# Molecule visualization with Blender

So, suppose you have an exotic molecule in some chemistry program, maybe PyMOL or VMD, and it looks hideous in that tiny window. You want to give it a face lift by rendering it in a fancy fashion. You want to show it to your advisor and she will be happy, and let you do everyone else’s visualization work in the future. How do you do that?

The first step is of course to export your molecule to a 3D model. So far I have found that OBJ format is the most reliable. However, PyMOL does not export OBJ with textures, so you will just see a plain white material across the model, but maybe that is what you want.

Then you need to import the model in some 3D animation/rendering package. We will use Blender. It was used to be called Blender3D, when it was just a toy program with ugly UI, but now it has become a full-featured 3D animation package, and its new Cycles renderer is very capable. Usually when you first import the model, it will have some problems. A common one is duplicated vertices. It can be solved by selecting the model, press Tab, then Space, and type “remove doubles”. The menu now should have only one item. Press Enter on it, and it will be done. Another problem you will see from time to time is z-fighting. It happens when you have two triangles at exactly the same location, and the renderer does not know which one should be covered by the other. This is different from duplicated vertices, because in this case, the two triangles can belong to different meshes, and one is meant to cover the other, it is just that the author of the chemistry software is too lazy to do it correctly. In my case, my molecule looks like this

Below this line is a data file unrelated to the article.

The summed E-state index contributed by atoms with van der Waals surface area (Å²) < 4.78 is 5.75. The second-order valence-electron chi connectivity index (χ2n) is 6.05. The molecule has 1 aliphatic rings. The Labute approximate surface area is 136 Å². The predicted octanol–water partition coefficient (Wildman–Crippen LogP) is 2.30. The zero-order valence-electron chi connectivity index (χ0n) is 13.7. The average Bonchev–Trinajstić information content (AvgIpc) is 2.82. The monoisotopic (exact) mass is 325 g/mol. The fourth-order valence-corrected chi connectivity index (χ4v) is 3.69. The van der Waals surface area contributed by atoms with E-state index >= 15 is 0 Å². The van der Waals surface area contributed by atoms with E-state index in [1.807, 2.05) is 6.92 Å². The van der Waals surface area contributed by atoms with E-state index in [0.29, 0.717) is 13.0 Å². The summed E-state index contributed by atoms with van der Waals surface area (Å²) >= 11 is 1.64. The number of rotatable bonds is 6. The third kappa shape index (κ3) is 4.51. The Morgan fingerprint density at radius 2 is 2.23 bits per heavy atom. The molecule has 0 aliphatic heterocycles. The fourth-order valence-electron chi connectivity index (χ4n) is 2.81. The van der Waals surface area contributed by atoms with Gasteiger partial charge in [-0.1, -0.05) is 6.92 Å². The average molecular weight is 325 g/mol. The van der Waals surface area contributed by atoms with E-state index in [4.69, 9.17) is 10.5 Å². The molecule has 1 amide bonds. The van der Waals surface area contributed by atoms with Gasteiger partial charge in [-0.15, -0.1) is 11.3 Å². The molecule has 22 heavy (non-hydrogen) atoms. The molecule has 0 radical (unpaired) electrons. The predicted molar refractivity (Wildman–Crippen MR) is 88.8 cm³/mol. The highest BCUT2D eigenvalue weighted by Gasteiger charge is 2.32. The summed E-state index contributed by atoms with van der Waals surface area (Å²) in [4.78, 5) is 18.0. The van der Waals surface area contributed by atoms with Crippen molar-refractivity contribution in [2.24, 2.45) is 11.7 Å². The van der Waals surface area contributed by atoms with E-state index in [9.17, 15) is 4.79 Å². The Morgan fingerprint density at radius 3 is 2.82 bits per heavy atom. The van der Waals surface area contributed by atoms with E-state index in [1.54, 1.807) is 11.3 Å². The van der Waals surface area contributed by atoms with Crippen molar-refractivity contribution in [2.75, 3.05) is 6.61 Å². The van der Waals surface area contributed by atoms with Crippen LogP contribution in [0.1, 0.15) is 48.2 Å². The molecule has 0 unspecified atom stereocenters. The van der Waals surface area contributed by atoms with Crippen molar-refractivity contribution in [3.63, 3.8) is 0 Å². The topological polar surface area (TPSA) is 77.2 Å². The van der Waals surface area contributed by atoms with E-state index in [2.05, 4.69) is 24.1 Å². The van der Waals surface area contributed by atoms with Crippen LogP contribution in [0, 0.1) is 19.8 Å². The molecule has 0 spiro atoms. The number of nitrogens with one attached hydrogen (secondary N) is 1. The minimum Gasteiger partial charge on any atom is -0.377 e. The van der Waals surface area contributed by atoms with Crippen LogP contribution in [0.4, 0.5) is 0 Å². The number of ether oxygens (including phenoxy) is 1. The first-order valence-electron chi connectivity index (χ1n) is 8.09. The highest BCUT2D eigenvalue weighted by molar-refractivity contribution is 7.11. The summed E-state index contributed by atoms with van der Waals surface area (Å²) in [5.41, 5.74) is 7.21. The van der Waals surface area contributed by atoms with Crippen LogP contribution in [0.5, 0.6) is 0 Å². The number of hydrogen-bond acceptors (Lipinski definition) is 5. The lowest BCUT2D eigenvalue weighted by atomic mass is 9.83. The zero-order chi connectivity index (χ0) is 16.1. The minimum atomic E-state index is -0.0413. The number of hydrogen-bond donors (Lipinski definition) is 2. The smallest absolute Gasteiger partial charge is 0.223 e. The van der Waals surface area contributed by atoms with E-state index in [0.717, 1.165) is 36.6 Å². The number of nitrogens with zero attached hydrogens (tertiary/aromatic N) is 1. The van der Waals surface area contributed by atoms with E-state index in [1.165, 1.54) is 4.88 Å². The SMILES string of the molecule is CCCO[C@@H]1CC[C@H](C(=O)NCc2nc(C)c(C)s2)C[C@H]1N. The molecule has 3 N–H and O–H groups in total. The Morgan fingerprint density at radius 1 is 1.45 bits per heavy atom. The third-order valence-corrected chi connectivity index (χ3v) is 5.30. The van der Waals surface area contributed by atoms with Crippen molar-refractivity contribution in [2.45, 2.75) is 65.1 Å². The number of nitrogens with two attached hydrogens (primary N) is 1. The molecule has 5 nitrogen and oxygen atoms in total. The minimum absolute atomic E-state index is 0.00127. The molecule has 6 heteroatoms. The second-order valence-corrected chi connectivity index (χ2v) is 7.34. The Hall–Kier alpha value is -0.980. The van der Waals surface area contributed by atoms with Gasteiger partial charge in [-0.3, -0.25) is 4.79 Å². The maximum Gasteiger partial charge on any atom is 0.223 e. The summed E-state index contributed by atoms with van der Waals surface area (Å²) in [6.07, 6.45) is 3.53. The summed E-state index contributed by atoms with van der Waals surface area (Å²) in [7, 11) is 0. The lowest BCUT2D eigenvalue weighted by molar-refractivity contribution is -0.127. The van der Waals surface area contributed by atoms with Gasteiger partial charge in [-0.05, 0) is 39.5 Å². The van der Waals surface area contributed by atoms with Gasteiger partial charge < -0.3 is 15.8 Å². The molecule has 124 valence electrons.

As you can see, portions of the mesh are colored. Those are seperated meshed that are exact copies of part of the main mesh, and therefore z-fight with the main mesh. My solution is to add a solidify modifier to these colored meshes, and set offset to be slightly larger than -1.

By doing so the colored meshes will be slightly blown up, and thus correctly cover the main mesh.

Now that we have fixed all the errors on the meshes, from this point on things are mostly up to your personal preference. My result is like this

To achieve this kind of flat cartoon effect, you will need to light the whole model evenly and strongly (for example with a strong hemisphere light), and make 2 render layers. The 1st layer consists the main object without outline, and 2nd layer outline only. And then use the this node setup:

The Compositor node group is like this

The Tonemap node is the key to achieve the flat effect, and the RGB Curves node is to brighten up the pure black material, so it will not be confused with the black outline.